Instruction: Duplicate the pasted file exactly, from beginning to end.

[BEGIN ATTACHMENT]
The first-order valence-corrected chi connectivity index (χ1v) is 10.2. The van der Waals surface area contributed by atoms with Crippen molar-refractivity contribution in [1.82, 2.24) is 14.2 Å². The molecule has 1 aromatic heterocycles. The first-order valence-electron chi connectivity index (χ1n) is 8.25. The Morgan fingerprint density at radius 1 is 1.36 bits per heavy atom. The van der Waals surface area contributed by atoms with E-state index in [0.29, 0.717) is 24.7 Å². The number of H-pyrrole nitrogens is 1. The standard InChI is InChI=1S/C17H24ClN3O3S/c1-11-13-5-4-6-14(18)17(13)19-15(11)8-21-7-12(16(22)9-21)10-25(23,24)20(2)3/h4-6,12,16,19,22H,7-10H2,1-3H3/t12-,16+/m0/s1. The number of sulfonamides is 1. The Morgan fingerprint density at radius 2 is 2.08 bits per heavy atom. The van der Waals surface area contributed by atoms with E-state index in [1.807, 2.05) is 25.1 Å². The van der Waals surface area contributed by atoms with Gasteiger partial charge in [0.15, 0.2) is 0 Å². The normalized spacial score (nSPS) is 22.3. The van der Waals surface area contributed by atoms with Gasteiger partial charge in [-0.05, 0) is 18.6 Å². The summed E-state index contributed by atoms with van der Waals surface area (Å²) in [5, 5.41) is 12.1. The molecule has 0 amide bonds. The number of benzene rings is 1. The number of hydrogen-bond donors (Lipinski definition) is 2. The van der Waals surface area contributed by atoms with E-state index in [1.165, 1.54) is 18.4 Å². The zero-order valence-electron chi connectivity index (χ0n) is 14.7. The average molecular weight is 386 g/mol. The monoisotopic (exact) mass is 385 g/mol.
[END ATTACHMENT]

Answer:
The first-order valence-corrected chi connectivity index (χ1v) is 10.2. The van der Waals surface area contributed by atoms with Crippen molar-refractivity contribution in [1.82, 2.24) is 14.2 Å². The molecule has 1 aromatic heterocycles. The first-order valence-electron chi connectivity index (χ1n) is 8.25. The Morgan fingerprint density at radius 1 is 1.36 bits per heavy atom. The van der Waals surface area contributed by atoms with E-state index in [0.29, 0.717) is 24.7 Å². The number of H-pyrrole nitrogens is 1. The standard InChI is InChI=1S/C17H24ClN3O3S/c1-11-13-5-4-6-14(18)17(13)19-15(11)8-21-7-12(16(22)9-21)10-25(23,24)20(2)3/h4-6,12,16,19,22H,7-10H2,1-3H3/t12-,16+/m0/s1. The number of sulfonamides is 1. The Morgan fingerprint density at radius 2 is 2.08 bits per heavy atom. The van der Waals surface area contributed by atoms with E-state index in [1.807, 2.05) is 25.1 Å². The van der Waals surface area contributed by atoms with Gasteiger partial charge in [0.15, 0.2) is 0 Å². The normalized spacial score (nSPS) is 22.3. The van der Waals surface area contributed by atoms with Gasteiger partial charge in [-0.05, 0) is 18.6 Å². The summed E-state index contributed by atoms with van der Waals surface area (Å²) in [5, 5.41) is 12.1. The molecule has 0 amide bonds. The number of benzene rings is 1. The number of hydrogen-bond donors (Lipinski definition) is 2. The van der Waals surface area contributed by atoms with E-state index in [1.165, 1.54) is 18.4 Å². The zero-order valence-electron chi connectivity index (χ0n) is 14.7. The average molecular weight is 386 g/mol. The monoisotopic (exact) mass is 385 g/mol.